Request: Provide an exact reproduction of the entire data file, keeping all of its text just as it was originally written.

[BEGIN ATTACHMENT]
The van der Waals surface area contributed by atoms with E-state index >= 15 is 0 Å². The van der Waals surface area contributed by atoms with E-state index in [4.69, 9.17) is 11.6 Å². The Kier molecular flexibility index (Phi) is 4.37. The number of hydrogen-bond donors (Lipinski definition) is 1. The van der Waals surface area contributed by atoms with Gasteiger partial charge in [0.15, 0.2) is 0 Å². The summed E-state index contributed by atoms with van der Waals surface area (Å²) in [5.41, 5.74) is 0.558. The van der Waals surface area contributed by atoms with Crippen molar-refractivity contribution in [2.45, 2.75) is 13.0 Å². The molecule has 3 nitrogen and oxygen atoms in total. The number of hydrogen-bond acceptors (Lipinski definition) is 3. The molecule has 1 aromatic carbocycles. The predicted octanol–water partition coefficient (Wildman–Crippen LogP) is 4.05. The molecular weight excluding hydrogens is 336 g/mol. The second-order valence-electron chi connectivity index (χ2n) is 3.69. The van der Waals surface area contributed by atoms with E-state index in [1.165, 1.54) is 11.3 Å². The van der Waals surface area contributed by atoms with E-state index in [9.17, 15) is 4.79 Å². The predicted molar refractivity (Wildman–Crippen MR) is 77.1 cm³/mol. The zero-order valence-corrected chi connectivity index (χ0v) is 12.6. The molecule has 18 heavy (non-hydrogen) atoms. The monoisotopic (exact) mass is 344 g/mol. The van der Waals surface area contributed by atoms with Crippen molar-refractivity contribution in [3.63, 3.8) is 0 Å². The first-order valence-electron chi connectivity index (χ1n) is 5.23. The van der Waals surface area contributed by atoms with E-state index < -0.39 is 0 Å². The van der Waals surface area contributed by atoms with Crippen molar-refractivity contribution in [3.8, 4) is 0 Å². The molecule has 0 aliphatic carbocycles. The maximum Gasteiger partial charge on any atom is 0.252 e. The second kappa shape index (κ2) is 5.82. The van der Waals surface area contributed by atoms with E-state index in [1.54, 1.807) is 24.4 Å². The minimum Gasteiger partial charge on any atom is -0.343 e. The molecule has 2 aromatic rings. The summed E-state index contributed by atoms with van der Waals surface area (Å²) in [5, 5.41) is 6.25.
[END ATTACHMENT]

The van der Waals surface area contributed by atoms with E-state index >= 15 is 0 Å². The van der Waals surface area contributed by atoms with E-state index in [4.69, 9.17) is 11.6 Å². The Kier molecular flexibility index (Phi) is 4.37. The number of hydrogen-bond donors (Lipinski definition) is 1. The van der Waals surface area contributed by atoms with Gasteiger partial charge in [0.15, 0.2) is 0 Å². The summed E-state index contributed by atoms with van der Waals surface area (Å²) in [5.41, 5.74) is 0.558. The van der Waals surface area contributed by atoms with Crippen molar-refractivity contribution in [2.45, 2.75) is 13.0 Å². The molecule has 3 nitrogen and oxygen atoms in total. The number of hydrogen-bond acceptors (Lipinski definition) is 3. The molecule has 1 aromatic carbocycles. The predicted octanol–water partition coefficient (Wildman–Crippen LogP) is 4.05. The molecular weight excluding hydrogens is 336 g/mol. The second-order valence-electron chi connectivity index (χ2n) is 3.69. The van der Waals surface area contributed by atoms with E-state index in [1.165, 1.54) is 11.3 Å². The van der Waals surface area contributed by atoms with E-state index in [9.17, 15) is 4.79 Å². The predicted molar refractivity (Wildman–Crippen MR) is 77.1 cm³/mol. The zero-order valence-corrected chi connectivity index (χ0v) is 12.6. The molecule has 18 heavy (non-hydrogen) atoms. The monoisotopic (exact) mass is 344 g/mol. The van der Waals surface area contributed by atoms with Crippen molar-refractivity contribution in [3.63, 3.8) is 0 Å². The first-order valence-electron chi connectivity index (χ1n) is 5.23. The van der Waals surface area contributed by atoms with E-state index < -0.39 is 0 Å². The van der Waals surface area contributed by atoms with Crippen molar-refractivity contribution in [3.8, 4) is 0 Å². The molecule has 0 aliphatic carbocycles. The maximum Gasteiger partial charge on any atom is 0.252 e. The second kappa shape index (κ2) is 5.82. The van der Waals surface area contributed by atoms with E-state index in [1.54, 1.807) is 24.4 Å². The minimum Gasteiger partial charge on any atom is -0.343 e. The molecule has 2 aromatic rings. The summed E-state index contributed by atoms with van der Waals surface area (Å²) in [5, 5.41) is 6.25.